UNICEF Chief Catherine Russell meets Pope Francis in a call for peace and protection of children affected by poverty, conflict and climate crises

26 May 2024
On 25 May 2024 at the Olympic Stadium in Rome, Italy, UNICEF Executive Director Catherine Russell stands with children wearing UNICEF T-shirts while being interviewed by Italian anchor Carlo Conti during the Vatican’s first children’s day.

ROME/NEW YORK, 26 May 2024 – UNICEF Executive Director Catherine Russell today ended a three-day visit to Rome where she met with Pope Francis and joined thousands of children at the Vatican’s first children’s day event to help galvanize global action for the millions of children affected by poverty, conflict, and climate crises.

“It is not easy to be a child in the world today. Hundreds of millions of children continue to have their lives torn apart by war and violence, by poverty and inequality, and by the impact of climate change, like droughts, wildfires, stronger storms and pollution,” said Russell. “Pope Francis has warned about a globalization of indifference. We must turn indifference or disregard for the rights and well-being of children into a globalization of peace, kindness and caring for every child, everywhere.”

On Saturday, Russell joined Pope Francis and tens of thousands of children from all over the world, including war torn countries, along with parents, local celebrities and hundreds of UNICEF volunteers at Rome’s Olympic Stadium. During the event, organized by the Holy See's Dicastery for Culture and Education, Russell urged children in the stadium and those watching around the world, to help create a more peaceful, equitable and liveable world.

On Sunday, Russell, accompanied by 10 children, met privately with Pope Francis at the Vatican, who was accompanied by Father Enzo Fortunato and Mr. Aldo Cagnoli. Russell handed the Pope two paintings by children from the Democratic Republic of the Congo. Both the Pope and Russell have visited the conflict-torn country in recent years, where children are reeling from horrific violence and deprivation.

“In any conflict or disaster, children always suffer first, and they suffer the most,” said Russell. “We need to listen to the voices of children and deliver on a world that is fit for every child. We cannot be complacent when children are being killed, harmed and deprived of their futures.”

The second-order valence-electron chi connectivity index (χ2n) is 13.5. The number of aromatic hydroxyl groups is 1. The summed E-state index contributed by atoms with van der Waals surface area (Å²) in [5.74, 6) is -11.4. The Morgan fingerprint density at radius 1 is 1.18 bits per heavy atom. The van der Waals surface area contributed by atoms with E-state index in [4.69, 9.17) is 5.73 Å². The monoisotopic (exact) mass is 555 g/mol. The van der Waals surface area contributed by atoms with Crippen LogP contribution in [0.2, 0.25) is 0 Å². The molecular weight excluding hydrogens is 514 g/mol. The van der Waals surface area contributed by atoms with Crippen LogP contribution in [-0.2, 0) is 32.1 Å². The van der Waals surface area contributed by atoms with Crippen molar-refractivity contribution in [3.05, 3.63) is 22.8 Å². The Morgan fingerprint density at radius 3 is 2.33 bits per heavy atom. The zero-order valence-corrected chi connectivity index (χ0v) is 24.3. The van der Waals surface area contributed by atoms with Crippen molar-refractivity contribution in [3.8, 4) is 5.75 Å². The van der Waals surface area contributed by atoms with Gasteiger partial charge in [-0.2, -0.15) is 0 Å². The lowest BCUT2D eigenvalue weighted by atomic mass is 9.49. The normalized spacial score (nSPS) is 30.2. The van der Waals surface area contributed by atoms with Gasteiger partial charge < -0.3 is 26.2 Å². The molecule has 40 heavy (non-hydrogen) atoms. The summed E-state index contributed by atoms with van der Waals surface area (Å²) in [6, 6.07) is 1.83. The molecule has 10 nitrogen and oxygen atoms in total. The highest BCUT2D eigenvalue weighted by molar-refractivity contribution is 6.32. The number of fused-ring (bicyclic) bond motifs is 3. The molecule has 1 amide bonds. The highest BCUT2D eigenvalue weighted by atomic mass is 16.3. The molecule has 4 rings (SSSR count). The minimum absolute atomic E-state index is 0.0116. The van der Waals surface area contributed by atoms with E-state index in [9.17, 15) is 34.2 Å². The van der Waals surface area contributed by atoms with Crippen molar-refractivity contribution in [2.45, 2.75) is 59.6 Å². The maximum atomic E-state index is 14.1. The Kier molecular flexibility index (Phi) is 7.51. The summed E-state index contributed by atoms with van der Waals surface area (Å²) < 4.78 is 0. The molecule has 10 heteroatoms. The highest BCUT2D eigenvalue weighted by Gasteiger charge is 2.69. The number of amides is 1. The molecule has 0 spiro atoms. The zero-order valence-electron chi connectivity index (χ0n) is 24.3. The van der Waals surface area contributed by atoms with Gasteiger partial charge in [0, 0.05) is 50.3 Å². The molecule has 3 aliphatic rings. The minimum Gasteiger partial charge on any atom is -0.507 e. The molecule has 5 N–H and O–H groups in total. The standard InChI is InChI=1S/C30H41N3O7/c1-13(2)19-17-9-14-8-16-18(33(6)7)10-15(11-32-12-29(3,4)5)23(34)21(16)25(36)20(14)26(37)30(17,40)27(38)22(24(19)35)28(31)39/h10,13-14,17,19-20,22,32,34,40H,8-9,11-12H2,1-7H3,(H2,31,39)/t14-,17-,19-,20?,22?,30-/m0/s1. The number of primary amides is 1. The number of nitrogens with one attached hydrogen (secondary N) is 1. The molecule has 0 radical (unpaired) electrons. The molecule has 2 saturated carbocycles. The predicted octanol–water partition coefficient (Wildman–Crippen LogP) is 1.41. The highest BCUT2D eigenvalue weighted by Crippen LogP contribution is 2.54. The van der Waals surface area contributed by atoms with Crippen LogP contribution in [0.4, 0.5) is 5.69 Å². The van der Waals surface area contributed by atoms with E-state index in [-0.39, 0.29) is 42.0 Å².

Some 400 million children – about 1 child in every 5 – are living in or fleeing from conflict zones, in places like Gaza, Haiti, the Democratic Republic of the Congo, Sudan, Ukraine and Yemen. Meanwhile, more than 1 billion children currently live in countries that are at ‘extremely high-risk’ from the impacts of climate change.

On the first day of her visit, Russell met with the President of the Italian Republic, Sergio Mattarella, to discuss ways to better protect vulnerable children around the world, including those living in humanitarian emergencies, and migrant and refugee children. She was joined by UNICEF youth advocate Hannah Imordi, now 23-years-old, who spoke about a harrowing journey from her native Nigeria to Italy at the age of 17. She now uses her experience to empower others and amplify the voices of unaccompanied children, and young migrants and refugees.

Russell’s visit coincided with marking 50-years of advocacy and fundraising efforts by UNICEF’s National Committee in Italy this year. During the visit, Russell thanked the Government and the people of Italy for their longstanding support for UNICEF’s work on behalf of children around the world.


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